Coup D'Etat was launched by two members of theatre troupe Red Mole (Jan Preston and Neil Hannan), who were soon joined by guitarist Harry Lyon (on a break from Hello Sailor). They are best remembered for Preston's single 'No Music on my Radio' and Lyon's hit 'Doctor I Like Your Medicine' (a NZ Music Awards Single of the Year). After one album they disbanded in 1982. Preston composed soundtracks and reinvented herself as a boogie-woogie pianist; Lyon returned to Hello Sailor; Hannan founded label SDL Music.
This magazine newsreel mixes buried treasure with a classic Brian Brake-shot performance piece. Opener 'The Long Poi' captures a poi dance. In 'The Buried Village' tourists examine fireballs and Māori stone carvings buried in the 1886 Tarawera eruption. The final piece showcases the talents of Kiwi pianist Richard Farrell and director Brian Brake. Brake's moody studio lighting and lively compositions frame this performance of a Chopin waltz. Farrell would die in a UK car accident in 1958 — the same month Brake won his first big spread in Life magazine.
Mercury Lane was a story-driven arts show that generally included a cluster of short documentaries, poetry and musical performances in each hour-long episode. This episode of the Greenstone-produced arts series features Sam Hunt interviewing acclaimed New Zealand poet Alistair Te Ariki Campbell. Campbell discusses his early childhood in the Cook Islands as the child of a Pākehā father and Polynesian mother, and reads a selection of poems. The programme ends with Auckland pianist Tamas Vesmas playing a Debussy prelude at the Auckland Art Gallery.
This Steve La Hood-directed documentary provides a candid, behind-the-scenes portrait of an orchestral musician's life, following the New Zealand Symphony Orchestra for 13 days on a nationwide tour. Included is footage of rehearsals, travel, and concert performances. There's a glimpse of some internal politics, and insight into how the musicians relax. Holding the baton is conductor Nicholas Braithwaite; guest pianist on tour is Peter Donohoe. Rachmaninov's 3rd Piano Concerto and Paul McCartney's Liverpool Oratorio feature prominently.
The Great Maiden's Blush hinges on two people from very different backgrounds: a girl-racer in prison for manslaughter (Hope and Wire's Miriama McDowell), who plans to adopt out her baby, and a failed classical pianist (Renee Lyons) whose own baby is due for a risky operation. Each must confront their own secrets in order to move forward. Andrea Bosshard and Shane Loader's acclaimed third movie continues an interest in character-rich stories where "big themes play out in modest circumstances". It won awards for McDowell and Best Self-Funded Film at the 2017 NZ Film Awards.
Hosted by Jason Gunn, McDonalds Young Entertainers was a popular late 90s talent quest for teenagers. A house troupe of singers and dancers (Super Troopers, a Kiwi take on Disney's Mickey Mouse Club) helped the contestants prepare for the judges, and opened and closed each show. Judges included King Kapisi, Tina Cross and Stacey Morrison. Young performers who featured included Ainslie Allen, Hayley Westenra, Sticky TV/C4 host Drew Neemia, actor Michelle Ang (Neighbours, Fear the Walking Dead: Flight 462) and concert pianist John Chen.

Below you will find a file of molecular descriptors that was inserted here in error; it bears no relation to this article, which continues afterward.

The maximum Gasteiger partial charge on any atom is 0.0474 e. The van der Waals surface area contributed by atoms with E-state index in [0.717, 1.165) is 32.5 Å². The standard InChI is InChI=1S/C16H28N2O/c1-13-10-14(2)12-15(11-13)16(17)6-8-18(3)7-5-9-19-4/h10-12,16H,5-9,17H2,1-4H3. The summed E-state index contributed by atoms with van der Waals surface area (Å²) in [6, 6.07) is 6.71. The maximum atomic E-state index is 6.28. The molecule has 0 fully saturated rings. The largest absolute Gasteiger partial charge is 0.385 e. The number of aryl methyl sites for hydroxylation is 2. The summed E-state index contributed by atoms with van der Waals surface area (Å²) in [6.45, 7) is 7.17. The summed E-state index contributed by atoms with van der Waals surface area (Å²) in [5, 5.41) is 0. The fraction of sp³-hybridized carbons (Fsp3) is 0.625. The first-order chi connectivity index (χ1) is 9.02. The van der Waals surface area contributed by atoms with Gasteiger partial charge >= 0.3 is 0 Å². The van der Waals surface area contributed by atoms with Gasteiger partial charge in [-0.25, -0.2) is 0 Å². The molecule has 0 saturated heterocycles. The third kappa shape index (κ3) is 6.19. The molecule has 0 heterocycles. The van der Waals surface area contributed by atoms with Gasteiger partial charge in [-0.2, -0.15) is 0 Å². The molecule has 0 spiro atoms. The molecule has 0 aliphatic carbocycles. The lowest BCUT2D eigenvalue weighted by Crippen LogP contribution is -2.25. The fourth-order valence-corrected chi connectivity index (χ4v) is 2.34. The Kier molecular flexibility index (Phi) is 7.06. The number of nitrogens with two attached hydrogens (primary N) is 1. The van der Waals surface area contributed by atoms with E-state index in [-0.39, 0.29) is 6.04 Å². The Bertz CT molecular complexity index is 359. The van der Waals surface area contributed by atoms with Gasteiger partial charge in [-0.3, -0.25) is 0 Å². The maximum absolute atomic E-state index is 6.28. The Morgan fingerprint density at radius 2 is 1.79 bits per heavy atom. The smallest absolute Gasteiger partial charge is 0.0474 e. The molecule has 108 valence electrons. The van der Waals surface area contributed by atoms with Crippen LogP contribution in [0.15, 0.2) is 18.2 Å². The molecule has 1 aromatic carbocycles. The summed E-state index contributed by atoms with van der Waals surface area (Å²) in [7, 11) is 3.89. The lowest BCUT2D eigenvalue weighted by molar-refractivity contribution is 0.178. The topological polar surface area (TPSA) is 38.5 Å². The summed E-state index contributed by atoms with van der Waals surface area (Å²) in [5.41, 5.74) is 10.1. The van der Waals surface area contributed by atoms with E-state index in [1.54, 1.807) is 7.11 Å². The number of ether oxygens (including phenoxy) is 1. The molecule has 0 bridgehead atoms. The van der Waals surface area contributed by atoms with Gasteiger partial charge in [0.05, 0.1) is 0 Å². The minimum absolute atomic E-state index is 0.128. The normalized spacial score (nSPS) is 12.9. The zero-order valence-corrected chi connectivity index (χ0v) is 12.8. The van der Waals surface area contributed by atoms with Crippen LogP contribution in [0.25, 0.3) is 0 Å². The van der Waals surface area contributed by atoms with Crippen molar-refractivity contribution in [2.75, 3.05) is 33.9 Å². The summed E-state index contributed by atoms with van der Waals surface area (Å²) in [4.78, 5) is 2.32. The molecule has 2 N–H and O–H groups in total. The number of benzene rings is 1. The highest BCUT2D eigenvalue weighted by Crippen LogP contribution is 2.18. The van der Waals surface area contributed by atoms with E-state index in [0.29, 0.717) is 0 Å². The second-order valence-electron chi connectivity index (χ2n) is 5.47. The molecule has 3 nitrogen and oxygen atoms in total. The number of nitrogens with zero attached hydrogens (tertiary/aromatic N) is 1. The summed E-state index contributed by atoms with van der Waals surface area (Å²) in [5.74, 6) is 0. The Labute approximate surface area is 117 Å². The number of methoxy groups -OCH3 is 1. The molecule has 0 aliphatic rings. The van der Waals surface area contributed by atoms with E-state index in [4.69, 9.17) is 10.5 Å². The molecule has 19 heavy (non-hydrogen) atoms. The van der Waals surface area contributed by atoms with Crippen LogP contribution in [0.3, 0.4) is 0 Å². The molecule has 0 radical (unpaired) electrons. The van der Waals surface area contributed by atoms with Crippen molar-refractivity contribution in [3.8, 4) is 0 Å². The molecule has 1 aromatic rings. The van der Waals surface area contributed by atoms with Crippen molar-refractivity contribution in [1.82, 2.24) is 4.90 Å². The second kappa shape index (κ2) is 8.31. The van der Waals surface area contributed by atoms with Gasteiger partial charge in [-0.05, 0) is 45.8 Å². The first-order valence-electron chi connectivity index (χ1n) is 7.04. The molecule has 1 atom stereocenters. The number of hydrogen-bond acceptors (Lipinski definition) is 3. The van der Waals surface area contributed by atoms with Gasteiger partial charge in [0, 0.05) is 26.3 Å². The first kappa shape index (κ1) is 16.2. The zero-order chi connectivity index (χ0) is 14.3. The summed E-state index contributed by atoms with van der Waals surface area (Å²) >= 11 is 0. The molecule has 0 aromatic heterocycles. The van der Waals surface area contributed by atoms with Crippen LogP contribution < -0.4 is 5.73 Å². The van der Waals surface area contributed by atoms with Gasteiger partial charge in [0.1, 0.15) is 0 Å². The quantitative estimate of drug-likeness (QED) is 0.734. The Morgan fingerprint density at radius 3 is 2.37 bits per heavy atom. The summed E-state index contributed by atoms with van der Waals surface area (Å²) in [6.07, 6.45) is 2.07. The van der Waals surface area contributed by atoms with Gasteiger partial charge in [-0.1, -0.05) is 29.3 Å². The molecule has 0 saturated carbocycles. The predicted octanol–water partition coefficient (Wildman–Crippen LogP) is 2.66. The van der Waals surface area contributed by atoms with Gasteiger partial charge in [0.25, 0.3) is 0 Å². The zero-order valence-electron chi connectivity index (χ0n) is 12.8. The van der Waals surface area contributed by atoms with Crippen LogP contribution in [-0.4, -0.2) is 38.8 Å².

On Camera interviewer Judith Fyfe encounters American jazz bandleader William ‘Count’ Basie (1904 - 1984) on a 1971 NZ tour, 35 years after founding his legendary band. The Count Basie Orchestra defined the big band era, scoring multiple Grammys and backing Holiday, Crosby, Sinatra, King Cole, Bennett and Fitzgerald. In this interview the former silent movie pianist smokes, smiles and seems simultaneously laid-back and a tad testy, as he talks touring and early days, side-steps personal questions and laughs about rain impeding his gee-gees gambling habit in NZ.
New Zealand Mirror was a National Film Unit 'magazine-film' series aimed at a British theatrical audience. Mostly re-packaging Weekly Review and later, Pictorial Parade content for receptive UK eyes, it also generated a small amount of original content. The series covered items showcasing NZ to a British market and as such has some interest as a post-war representation of New Zealand's burgeoning sense of national identity, from peg-legged Kiwis and children feeding eels, to the discovery of moa bones, to pianist Richard Farrell.
Opening with an image of Orpheus floating on the water, this inspired doco climaxes with a contender for NZ's most eyeopening montage yet. Loaded with examples of the infinite ways the human voice can make music, the film sees host Julian Waring introducing choirs, opera, balladeers and protest singers. Along the way Michael Heath recreates a performance by Florence Foster Jenkins, a worryingly close cousin of Asian-New Zealand songbird Wing. The mash-up finale uses 2000 photographs to summarise two decades of music, in a scene that must have blown minds in the suburbs.
Morton Wilson began composing for film while playing in band Schtung. Hagen and fellow band member Andrew Hagen went on to provide music for a quartet of Kiwi movies, including The Scarecrow and Kingpin. In 1981 they moved to Hong Kong and got even busier, composing commercials. Wilson went on to oversee Schtung sound studios in Hong Kong, Singapore and Shanghai, while Hagen launched Schtung in Hollywood.